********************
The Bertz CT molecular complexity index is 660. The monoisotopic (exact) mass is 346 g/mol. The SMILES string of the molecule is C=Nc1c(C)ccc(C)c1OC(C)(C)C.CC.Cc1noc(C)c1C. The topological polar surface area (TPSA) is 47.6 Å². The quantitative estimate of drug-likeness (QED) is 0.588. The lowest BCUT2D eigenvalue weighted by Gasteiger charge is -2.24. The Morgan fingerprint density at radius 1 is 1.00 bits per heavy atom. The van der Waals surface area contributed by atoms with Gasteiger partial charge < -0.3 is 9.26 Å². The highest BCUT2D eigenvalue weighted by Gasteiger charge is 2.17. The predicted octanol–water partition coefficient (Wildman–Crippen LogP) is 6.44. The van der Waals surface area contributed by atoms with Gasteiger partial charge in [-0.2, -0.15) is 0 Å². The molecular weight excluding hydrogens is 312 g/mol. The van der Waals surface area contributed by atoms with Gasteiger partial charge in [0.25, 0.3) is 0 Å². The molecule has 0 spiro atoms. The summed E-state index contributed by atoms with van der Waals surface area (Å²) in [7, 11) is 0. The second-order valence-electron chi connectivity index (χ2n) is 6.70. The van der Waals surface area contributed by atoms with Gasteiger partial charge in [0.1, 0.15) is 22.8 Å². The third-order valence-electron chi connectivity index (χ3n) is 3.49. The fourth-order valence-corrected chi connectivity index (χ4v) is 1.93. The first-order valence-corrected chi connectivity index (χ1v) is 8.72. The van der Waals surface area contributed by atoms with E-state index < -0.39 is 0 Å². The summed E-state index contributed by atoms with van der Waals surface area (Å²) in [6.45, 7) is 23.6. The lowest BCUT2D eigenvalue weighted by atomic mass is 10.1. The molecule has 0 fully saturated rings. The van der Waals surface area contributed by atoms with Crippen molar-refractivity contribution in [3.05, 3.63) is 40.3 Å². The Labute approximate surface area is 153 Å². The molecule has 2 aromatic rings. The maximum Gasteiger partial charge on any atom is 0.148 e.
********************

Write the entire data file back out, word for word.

The Bertz CT molecular complexity index is 660. The monoisotopic (exact) mass is 346 g/mol. The SMILES string of the molecule is C=Nc1c(C)ccc(C)c1OC(C)(C)C.CC.Cc1noc(C)c1C. The topological polar surface area (TPSA) is 47.6 Å². The quantitative estimate of drug-likeness (QED) is 0.588. The lowest BCUT2D eigenvalue weighted by Gasteiger charge is -2.24. The Morgan fingerprint density at radius 1 is 1.00 bits per heavy atom. The van der Waals surface area contributed by atoms with Gasteiger partial charge < -0.3 is 9.26 Å². The highest BCUT2D eigenvalue weighted by Gasteiger charge is 2.17. The predicted octanol–water partition coefficient (Wildman–Crippen LogP) is 6.44. The van der Waals surface area contributed by atoms with Gasteiger partial charge in [-0.2, -0.15) is 0 Å². The molecular weight excluding hydrogens is 312 g/mol. The van der Waals surface area contributed by atoms with Gasteiger partial charge in [0.25, 0.3) is 0 Å². The molecule has 0 spiro atoms. The summed E-state index contributed by atoms with van der Waals surface area (Å²) in [7, 11) is 0. The second-order valence-electron chi connectivity index (χ2n) is 6.70. The van der Waals surface area contributed by atoms with Gasteiger partial charge in [0.1, 0.15) is 22.8 Å². The third-order valence-electron chi connectivity index (χ3n) is 3.49. The fourth-order valence-corrected chi connectivity index (χ4v) is 1.93. The first-order valence-corrected chi connectivity index (χ1v) is 8.72. The van der Waals surface area contributed by atoms with E-state index < -0.39 is 0 Å². The summed E-state index contributed by atoms with van der Waals surface area (Å²) in [6.45, 7) is 23.6. The lowest BCUT2D eigenvalue weighted by atomic mass is 10.1. The molecule has 0 fully saturated rings. The van der Waals surface area contributed by atoms with Crippen molar-refractivity contribution in [3.05, 3.63) is 40.3 Å². The Labute approximate surface area is 153 Å². The molecule has 2 aromatic rings. The maximum Gasteiger partial charge on any atom is 0.148 e.